In a rare primetime nationally televised address, President Obama Thursday evening announced the most sweeping executive action on immigration in decades.
The president will circumvent Congress, extend legal status to millions of undocumented immigrants, increase numbers of visas for valuable high-skilled workers and strengthen security along the Southwest border.
“Our immigration system has been broken for decades, and every minute we fail to act, millions of people who live in the shadows but want to play by the rules and pay taxes have no way to live right by the law and contribute to our country,” Obama said in a video posted to Facebook.
According to the White House, Obama will “maximize the use of his authority” to extend temporary legal status to more than 5 million undocumented immigrants.
The president will legalize the status of 4.1 million parents and families of U.S. citizens who have been in the country more than five years with no criminal record.
The executive memoranda will also bring relief to 300,000 undocumented immigrants who came to the U.S. illegally as children, so-called Dreamers, and will become eligible for the Deferred Action for Childhood Arrivals (DACA) program. Current age limits for the program will be dropped, sources say.
Oakland Councilmember Noel Gallo, who represents the Fruitvale District in East Oakland, thanked President Obama for his steps to legalize immigrants.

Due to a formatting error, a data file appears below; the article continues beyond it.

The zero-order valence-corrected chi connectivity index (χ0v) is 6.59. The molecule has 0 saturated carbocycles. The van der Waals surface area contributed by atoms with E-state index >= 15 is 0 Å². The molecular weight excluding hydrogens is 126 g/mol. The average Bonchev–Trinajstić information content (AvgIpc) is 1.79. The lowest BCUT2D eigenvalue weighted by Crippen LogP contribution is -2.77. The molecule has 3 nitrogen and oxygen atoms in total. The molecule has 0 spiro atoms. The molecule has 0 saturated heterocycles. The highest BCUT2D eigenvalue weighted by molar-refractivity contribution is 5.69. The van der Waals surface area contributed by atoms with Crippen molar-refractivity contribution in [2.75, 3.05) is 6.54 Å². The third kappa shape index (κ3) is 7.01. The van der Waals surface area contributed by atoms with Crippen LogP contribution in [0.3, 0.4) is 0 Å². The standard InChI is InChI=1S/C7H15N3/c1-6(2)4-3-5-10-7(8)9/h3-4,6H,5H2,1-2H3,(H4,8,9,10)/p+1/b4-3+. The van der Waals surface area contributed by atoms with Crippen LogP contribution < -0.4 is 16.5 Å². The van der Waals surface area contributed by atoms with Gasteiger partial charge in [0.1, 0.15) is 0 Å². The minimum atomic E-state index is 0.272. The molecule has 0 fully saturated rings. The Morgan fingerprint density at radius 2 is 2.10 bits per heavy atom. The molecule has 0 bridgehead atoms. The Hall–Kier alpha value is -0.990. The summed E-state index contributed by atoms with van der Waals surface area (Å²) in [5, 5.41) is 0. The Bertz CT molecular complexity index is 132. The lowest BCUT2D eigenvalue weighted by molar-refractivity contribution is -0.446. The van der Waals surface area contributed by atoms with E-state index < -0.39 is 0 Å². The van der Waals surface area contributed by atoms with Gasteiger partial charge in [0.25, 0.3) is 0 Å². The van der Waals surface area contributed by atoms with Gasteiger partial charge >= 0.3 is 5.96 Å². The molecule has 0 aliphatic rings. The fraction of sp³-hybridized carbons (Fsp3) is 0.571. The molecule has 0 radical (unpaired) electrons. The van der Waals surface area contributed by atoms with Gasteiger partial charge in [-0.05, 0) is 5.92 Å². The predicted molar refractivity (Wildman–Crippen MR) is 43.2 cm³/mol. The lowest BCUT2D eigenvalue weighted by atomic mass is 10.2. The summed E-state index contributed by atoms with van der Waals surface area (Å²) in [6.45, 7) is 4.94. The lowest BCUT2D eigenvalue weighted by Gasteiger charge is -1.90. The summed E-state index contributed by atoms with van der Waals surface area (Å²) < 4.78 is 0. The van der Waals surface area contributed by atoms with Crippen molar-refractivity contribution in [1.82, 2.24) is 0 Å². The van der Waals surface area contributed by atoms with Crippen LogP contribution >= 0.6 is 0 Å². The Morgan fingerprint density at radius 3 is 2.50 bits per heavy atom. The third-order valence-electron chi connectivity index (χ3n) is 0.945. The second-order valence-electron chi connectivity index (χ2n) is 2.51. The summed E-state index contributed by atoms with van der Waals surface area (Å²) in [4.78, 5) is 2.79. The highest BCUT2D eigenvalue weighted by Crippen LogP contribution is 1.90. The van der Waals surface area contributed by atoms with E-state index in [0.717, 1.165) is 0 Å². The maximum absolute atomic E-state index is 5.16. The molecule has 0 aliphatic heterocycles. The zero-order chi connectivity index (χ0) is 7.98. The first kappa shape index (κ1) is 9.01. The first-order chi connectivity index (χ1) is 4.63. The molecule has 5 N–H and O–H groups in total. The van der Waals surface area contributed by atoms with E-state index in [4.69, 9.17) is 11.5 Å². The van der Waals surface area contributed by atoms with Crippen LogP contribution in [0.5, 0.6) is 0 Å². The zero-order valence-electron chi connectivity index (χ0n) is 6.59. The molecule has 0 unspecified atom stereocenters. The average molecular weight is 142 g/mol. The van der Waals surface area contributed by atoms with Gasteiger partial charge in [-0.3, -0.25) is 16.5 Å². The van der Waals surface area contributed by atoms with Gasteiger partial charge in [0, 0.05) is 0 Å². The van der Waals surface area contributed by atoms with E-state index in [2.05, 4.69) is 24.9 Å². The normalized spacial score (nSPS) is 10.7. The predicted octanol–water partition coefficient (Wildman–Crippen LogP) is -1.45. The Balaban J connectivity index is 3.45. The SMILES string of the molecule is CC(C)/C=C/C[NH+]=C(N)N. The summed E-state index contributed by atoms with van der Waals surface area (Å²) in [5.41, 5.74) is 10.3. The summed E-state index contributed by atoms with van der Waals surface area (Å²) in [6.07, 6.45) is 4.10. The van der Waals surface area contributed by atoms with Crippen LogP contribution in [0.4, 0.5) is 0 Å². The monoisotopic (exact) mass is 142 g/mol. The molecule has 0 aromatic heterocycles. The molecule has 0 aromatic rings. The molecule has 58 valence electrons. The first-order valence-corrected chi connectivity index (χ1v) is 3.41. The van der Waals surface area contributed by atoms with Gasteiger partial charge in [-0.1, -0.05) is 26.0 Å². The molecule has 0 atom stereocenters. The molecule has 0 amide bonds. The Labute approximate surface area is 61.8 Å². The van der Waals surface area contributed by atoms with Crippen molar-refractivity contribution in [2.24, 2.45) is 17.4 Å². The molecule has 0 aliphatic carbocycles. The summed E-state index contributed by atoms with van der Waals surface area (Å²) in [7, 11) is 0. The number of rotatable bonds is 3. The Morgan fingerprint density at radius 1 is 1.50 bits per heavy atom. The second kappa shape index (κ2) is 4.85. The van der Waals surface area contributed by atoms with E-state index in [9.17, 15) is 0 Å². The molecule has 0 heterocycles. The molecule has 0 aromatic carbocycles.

“We have a ways to go to completely solve our immigration problem, but that is something that will require joint efforts of the president and Congress,” said Gallo.
“On my street and in my neighborhood, people are arriving daily,” he said. “We as a country need to solve the immigration issue so we can welcome them, and they can work productively.”
Councilmember Lynette McElhaney also praised Obama’s action.
“It’s about time,” she said. “This is the most compassionate, sensible and practical thing the president can do.”
Too many families have been ripped apart by deportations, McElhaney said. “The president is taking a humanitarian step, and it is welcome news to people in Oakland. Now is time for Congress to act.”
Mayor Jean Quan on Thursday invited community members to join her to watch and discuss the president’s announcement.
“Our city has long prided itself on its reputation for diversity and inclusion, and our immigrant communities are an integral part of Oakland’s fabric,” Quan said.